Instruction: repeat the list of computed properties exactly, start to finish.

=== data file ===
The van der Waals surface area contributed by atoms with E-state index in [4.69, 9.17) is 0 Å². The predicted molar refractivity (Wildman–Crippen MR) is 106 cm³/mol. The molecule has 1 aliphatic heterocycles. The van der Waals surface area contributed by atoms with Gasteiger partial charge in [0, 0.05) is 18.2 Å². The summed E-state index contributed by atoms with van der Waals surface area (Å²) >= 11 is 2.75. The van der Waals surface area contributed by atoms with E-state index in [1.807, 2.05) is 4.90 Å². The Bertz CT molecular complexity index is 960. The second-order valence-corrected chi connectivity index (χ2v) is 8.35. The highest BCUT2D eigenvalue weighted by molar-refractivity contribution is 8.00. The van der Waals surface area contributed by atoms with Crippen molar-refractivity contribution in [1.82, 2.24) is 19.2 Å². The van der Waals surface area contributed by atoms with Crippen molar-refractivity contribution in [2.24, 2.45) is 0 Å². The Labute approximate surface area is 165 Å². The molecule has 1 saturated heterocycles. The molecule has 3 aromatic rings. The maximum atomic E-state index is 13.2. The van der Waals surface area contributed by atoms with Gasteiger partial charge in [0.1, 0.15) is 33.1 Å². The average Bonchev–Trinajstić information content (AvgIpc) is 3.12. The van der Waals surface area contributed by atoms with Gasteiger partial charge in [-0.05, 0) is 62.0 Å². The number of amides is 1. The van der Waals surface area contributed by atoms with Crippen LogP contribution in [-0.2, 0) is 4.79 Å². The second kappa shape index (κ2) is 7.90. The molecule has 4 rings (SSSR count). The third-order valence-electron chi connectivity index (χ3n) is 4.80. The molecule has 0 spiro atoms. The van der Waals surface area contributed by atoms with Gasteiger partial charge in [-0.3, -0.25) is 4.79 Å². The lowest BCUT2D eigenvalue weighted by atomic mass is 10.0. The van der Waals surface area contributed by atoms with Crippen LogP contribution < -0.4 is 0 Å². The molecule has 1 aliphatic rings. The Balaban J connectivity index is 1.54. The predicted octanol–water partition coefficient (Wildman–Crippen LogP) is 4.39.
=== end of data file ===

The van der Waals surface area contributed by atoms with E-state index in [4.69, 9.17) is 0 Å². The predicted molar refractivity (Wildman–Crippen MR) is 106 cm³/mol. The molecule has 1 aliphatic heterocycles. The van der Waals surface area contributed by atoms with Gasteiger partial charge in [0, 0.05) is 18.2 Å². The summed E-state index contributed by atoms with van der Waals surface area (Å²) >= 11 is 2.75. The van der Waals surface area contributed by atoms with E-state index in [1.807, 2.05) is 4.90 Å². The Bertz CT molecular complexity index is 960. The second-order valence-corrected chi connectivity index (χ2v) is 8.35. The highest BCUT2D eigenvalue weighted by molar-refractivity contribution is 8.00. The van der Waals surface area contributed by atoms with Crippen molar-refractivity contribution in [1.82, 2.24) is 19.2 Å². The van der Waals surface area contributed by atoms with Crippen molar-refractivity contribution in [2.24, 2.45) is 0 Å². The Labute approximate surface area is 165 Å². The molecule has 1 saturated heterocycles. The molecule has 3 aromatic rings. The maximum atomic E-state index is 13.2. The van der Waals surface area contributed by atoms with Gasteiger partial charge in [0.1, 0.15) is 33.1 Å². The average Bonchev–Trinajstić information content (AvgIpc) is 3.12. The van der Waals surface area contributed by atoms with Gasteiger partial charge in [-0.05, 0) is 62.0 Å². The number of amides is 1. The van der Waals surface area contributed by atoms with Crippen LogP contribution in [-0.2, 0) is 4.79 Å². The second kappa shape index (κ2) is 7.90. The molecule has 4 rings (SSSR count). The third-order valence-electron chi connectivity index (χ3n) is 4.80. The molecule has 0 spiro atoms. The van der Waals surface area contributed by atoms with Gasteiger partial charge in [-0.3, -0.25) is 4.79 Å². The lowest BCUT2D eigenvalue weighted by atomic mass is 10.0. The van der Waals surface area contributed by atoms with Crippen LogP contribution < -0.4 is 0 Å². The molecule has 1 aliphatic rings. The Balaban J connectivity index is 1.54. The predicted octanol–water partition coefficient (Wildman–Crippen LogP) is 4.39.